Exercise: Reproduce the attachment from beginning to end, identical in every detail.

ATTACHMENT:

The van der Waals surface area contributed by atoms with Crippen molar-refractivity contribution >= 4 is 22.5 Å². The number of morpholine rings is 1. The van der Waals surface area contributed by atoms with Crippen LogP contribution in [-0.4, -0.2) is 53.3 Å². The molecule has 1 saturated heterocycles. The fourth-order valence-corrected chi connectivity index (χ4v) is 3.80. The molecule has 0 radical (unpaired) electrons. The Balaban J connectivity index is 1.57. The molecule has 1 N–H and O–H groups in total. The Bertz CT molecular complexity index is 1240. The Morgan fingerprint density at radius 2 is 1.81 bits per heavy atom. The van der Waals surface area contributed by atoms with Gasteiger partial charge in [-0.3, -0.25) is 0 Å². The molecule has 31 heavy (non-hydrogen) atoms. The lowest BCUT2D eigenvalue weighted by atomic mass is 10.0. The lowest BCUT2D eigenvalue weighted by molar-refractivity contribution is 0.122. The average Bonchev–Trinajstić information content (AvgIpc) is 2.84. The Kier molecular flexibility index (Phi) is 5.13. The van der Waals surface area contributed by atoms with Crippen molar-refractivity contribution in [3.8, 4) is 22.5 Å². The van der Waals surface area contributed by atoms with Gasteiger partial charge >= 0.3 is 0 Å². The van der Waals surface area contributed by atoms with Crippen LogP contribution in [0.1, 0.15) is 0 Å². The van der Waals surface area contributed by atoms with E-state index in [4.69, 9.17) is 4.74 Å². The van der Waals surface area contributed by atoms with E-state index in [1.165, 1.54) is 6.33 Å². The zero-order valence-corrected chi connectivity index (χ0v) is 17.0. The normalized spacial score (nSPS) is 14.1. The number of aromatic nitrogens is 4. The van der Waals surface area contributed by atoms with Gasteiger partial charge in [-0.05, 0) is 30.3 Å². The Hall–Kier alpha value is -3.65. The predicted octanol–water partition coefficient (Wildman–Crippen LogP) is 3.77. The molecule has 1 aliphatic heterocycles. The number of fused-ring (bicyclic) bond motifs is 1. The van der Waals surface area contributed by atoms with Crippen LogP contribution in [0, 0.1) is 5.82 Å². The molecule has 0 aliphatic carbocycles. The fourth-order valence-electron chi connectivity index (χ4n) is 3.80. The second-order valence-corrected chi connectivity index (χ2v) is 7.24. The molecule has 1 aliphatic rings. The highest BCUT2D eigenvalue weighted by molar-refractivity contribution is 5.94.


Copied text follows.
The van der Waals surface area contributed by atoms with Crippen molar-refractivity contribution >= 4 is 22.5 Å². The number of morpholine rings is 1. The van der Waals surface area contributed by atoms with Crippen LogP contribution in [-0.4, -0.2) is 53.3 Å². The molecule has 1 saturated heterocycles. The fourth-order valence-corrected chi connectivity index (χ4v) is 3.80. The molecule has 0 radical (unpaired) electrons. The Balaban J connectivity index is 1.57. The molecule has 1 N–H and O–H groups in total. The Bertz CT molecular complexity index is 1240. The Morgan fingerprint density at radius 2 is 1.81 bits per heavy atom. The van der Waals surface area contributed by atoms with Gasteiger partial charge in [-0.3, -0.25) is 0 Å². The molecule has 31 heavy (non-hydrogen) atoms. The lowest BCUT2D eigenvalue weighted by atomic mass is 10.0. The lowest BCUT2D eigenvalue weighted by molar-refractivity contribution is 0.122. The average Bonchev–Trinajstić information content (AvgIpc) is 2.84. The Kier molecular flexibility index (Phi) is 5.13. The van der Waals surface area contributed by atoms with Crippen molar-refractivity contribution in [3.8, 4) is 22.5 Å². The van der Waals surface area contributed by atoms with Gasteiger partial charge >= 0.3 is 0 Å². The van der Waals surface area contributed by atoms with Crippen LogP contribution in [0.1, 0.15) is 0 Å². The van der Waals surface area contributed by atoms with E-state index in [4.69, 9.17) is 4.74 Å². The van der Waals surface area contributed by atoms with E-state index in [1.165, 1.54) is 6.33 Å². The zero-order valence-corrected chi connectivity index (χ0v) is 17.0. The normalized spacial score (nSPS) is 14.1. The number of aromatic nitrogens is 4. The van der Waals surface area contributed by atoms with Gasteiger partial charge in [-0.05, 0) is 30.3 Å². The Hall–Kier alpha value is -3.65. The predicted octanol–water partition coefficient (Wildman–Crippen LogP) is 3.77. The molecule has 1 aliphatic heterocycles. The number of fused-ring (bicyclic) bond motifs is 1. The van der Waals surface area contributed by atoms with Crippen LogP contribution in [0, 0.1) is 5.82 Å². The molecule has 0 aliphatic carbocycles. The fourth-order valence-electron chi connectivity index (χ4n) is 3.80. The second-order valence-corrected chi connectivity index (χ2v) is 7.24. The molecule has 1 aliphatic rings. The highest BCUT2D eigenvalue weighted by molar-refractivity contribution is 5.94.